3. Is there enough storage? 

Keep an eye out for the storage, especially in the bedrooms, and make sure it meets your needs. A savvy seller will probably have streamlined and decluttered to make it look like the home has plenty of space, but that doesn’t necessarily reflect the reality. 

4. How much space do you have? 

We’re not just talking about square footage. The amount of space is obviously important, but it’s also how that space is used. Sometimes, homes are configured in ways that don’t use the space to its optimum potential — so make sure the home feels as big as you want it to be. 

5. Do the rooms fit your purpose? 

Make sure that the rooms are what you actually need. If you need two large double bedrooms, three tiny bedrooms might not cut it. We all have our own needs and priorities, so make sure it’s the right fit. 

6. Has it been fixed up in a hurry? 

A lick of paint can hide a multitude of sins — great if you’re a seller, more complicated if you’re a buyer. Make sure that the home is actually in good condition and not just dolled up in a hurry. Feel free to look behind furniture for cracks and inspect the condition of the walls and floors to see what might be hiding. 

If you get a chance, always take the opportunity to strike up a chat with a neighbour. "

7. Is the building sound? 

There are some building elements that might not become clear until you do a property survey, but you can look for signs of structural soundness even when you're viewing. Ask about any repairs to the building and keep an eye out for cracks and damp. 

 8. Is the roof in good shape? 

Roofs are expensive and, unfortunately, they sometimes need to be replaced if they haven’t been looked after. Ask about the last time the roof was looked at and try to get a sense of how the tiles and any gutters are holding up, as well as the fascias and soffits. We know, they sound silly — but they’re important. If there’s something amiss, you may need to work it into your budget or reconsider. 

9. What can you hear? 

Neighbours? Street traffic? Planes? Depending on how well sound-proofed the home is, you may be able to hear a lot of outside noise or none at all. This is especially important if you live in a city or on a busy street where you may have people walking by frequently. 

10. Are you falling for the lifestyle? 

Some people really, really know how to dress a home. Maybe when you walk in you see a beautiful paint colour, you smell fresh cookies in the oven, you see an entire library of books you want to read or a bathroom full of expensive products — don’t fall for it.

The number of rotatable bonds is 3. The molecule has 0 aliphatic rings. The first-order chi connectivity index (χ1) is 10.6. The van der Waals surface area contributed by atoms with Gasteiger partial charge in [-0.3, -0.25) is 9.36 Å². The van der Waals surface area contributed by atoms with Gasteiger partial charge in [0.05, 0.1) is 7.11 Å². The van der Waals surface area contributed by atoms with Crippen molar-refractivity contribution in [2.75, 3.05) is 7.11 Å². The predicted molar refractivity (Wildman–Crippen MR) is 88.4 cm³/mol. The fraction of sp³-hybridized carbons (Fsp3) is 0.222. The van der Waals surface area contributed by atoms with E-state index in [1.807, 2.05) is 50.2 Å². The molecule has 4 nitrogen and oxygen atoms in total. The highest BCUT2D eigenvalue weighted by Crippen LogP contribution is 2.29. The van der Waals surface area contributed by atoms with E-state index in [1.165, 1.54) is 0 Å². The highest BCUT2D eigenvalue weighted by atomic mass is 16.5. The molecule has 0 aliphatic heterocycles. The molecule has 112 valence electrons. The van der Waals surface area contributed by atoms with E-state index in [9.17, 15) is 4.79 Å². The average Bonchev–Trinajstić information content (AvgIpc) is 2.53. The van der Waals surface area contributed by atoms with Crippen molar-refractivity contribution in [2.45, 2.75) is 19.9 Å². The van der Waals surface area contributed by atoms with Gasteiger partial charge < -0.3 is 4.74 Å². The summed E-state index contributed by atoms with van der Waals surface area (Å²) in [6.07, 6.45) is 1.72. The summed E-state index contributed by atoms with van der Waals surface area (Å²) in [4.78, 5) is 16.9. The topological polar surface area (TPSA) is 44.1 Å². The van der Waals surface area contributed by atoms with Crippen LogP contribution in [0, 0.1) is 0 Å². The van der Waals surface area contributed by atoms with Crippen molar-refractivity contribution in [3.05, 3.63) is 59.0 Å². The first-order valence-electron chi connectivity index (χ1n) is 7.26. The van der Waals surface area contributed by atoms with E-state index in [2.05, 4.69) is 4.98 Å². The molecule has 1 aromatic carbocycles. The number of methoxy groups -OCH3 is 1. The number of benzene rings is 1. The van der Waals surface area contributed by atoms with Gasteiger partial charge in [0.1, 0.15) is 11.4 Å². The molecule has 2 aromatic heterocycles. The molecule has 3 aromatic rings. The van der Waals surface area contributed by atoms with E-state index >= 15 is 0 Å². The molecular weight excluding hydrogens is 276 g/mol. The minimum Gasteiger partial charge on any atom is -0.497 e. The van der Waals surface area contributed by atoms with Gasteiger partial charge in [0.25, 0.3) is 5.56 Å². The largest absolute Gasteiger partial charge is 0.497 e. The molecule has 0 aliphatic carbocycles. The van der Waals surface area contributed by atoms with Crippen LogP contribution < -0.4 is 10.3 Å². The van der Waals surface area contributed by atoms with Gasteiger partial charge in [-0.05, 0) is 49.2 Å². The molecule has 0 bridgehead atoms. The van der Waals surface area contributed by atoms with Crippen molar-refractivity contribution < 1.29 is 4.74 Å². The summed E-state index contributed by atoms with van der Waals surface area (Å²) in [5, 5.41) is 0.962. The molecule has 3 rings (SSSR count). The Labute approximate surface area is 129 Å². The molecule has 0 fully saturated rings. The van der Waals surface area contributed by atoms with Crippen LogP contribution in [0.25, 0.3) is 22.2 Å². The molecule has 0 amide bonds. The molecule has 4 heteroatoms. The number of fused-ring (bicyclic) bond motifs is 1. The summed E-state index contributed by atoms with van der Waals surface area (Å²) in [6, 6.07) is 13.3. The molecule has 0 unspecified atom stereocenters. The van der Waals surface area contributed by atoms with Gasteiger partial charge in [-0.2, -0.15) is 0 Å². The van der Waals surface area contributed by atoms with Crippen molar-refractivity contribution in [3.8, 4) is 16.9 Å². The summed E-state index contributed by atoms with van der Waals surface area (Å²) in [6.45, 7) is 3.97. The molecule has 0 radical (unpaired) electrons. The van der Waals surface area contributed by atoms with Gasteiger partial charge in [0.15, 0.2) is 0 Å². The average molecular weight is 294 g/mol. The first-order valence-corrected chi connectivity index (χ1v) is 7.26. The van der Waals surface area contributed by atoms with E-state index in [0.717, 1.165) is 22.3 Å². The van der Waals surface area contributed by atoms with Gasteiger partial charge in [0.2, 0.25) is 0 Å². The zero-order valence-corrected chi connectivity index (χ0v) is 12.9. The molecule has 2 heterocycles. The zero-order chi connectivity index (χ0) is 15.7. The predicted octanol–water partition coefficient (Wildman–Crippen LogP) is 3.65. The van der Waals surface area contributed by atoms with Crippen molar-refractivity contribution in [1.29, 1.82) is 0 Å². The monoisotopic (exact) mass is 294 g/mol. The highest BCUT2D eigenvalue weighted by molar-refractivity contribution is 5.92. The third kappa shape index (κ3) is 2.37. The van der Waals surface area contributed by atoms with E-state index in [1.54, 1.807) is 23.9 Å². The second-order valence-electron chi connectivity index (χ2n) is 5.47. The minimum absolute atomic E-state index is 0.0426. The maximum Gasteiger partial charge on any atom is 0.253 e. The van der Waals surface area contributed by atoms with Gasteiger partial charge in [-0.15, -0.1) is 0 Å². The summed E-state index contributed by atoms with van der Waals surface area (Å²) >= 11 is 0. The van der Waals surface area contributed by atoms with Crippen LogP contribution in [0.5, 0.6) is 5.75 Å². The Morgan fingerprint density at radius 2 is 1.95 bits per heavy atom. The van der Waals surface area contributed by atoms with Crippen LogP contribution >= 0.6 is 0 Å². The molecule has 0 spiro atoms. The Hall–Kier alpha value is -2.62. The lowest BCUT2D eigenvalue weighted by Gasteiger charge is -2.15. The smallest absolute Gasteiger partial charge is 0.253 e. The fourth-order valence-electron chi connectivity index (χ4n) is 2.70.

Remember: You're looking at the home, not the lifestyle of the people who live there (or the lifestyle they want you to think they have). 

11. Have you seen the whole property? 

Lofts, basements, storage, garages, sheds — make sure that you’re seeing all of the property. And if the estate agent is trying to keep you out of a certain area, there may be a reason for that. Don’t be afraid to Strike out on your own and explore.

12. Are there enough power points? 

A small point, but one you’ll be glad you checked. How many plug sockets do you see around? Are they where you need them? Make sure you’re not signing up for a life of constantly panicking about your phone battery.

13. Is there damp?

Damp. It’s not glamorous — but it’s a big issue that can cost you a lot in the long run. Look for that tell-tale damp smell and any peeling wallpaper, warped floorboards, or even early signs of mould. 

14. Are there any restrictive covenants? 

Sometimes there is a covenant on the property — which is essentially a legal word that means some agreement or situation that would limit how you could use it. It’s always best to check. 

15. Flood risks and drainage

How near is the property to water? Has it ever flooded? Checking any flood risks is crucial, not just for your safety but because it can affect the property’s insurance — you’ll also want to make sure that there are no drainage issues. 

16. How green is the property?

You can look at the EPC to see how efficient the energy usage of the house is — and always be sure to check for things like quality double glazing, which can keep energy bills down. Newer builds often have extra green credentials, so make sure to ask about any sustainability measures that have been taken. 

17. Can you talk to the neighbours? 

They often know more than anyone. They can tell you about the area, any disputes, any tips — they know it all. If you get a chance, always take the opportunity to strike up a chat.

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House viewing FAQs

That’s totally up to you. Some people like to go back to a house many, many times — in fact, some people do as many as 16 viewings of the home and the local area. But most people probably fall around the 3-6 range. Of course, in 2020, viewings can look a little different. You may want to do online viewings to narrow down your search and do fewer in-person viewings. It’s up to you.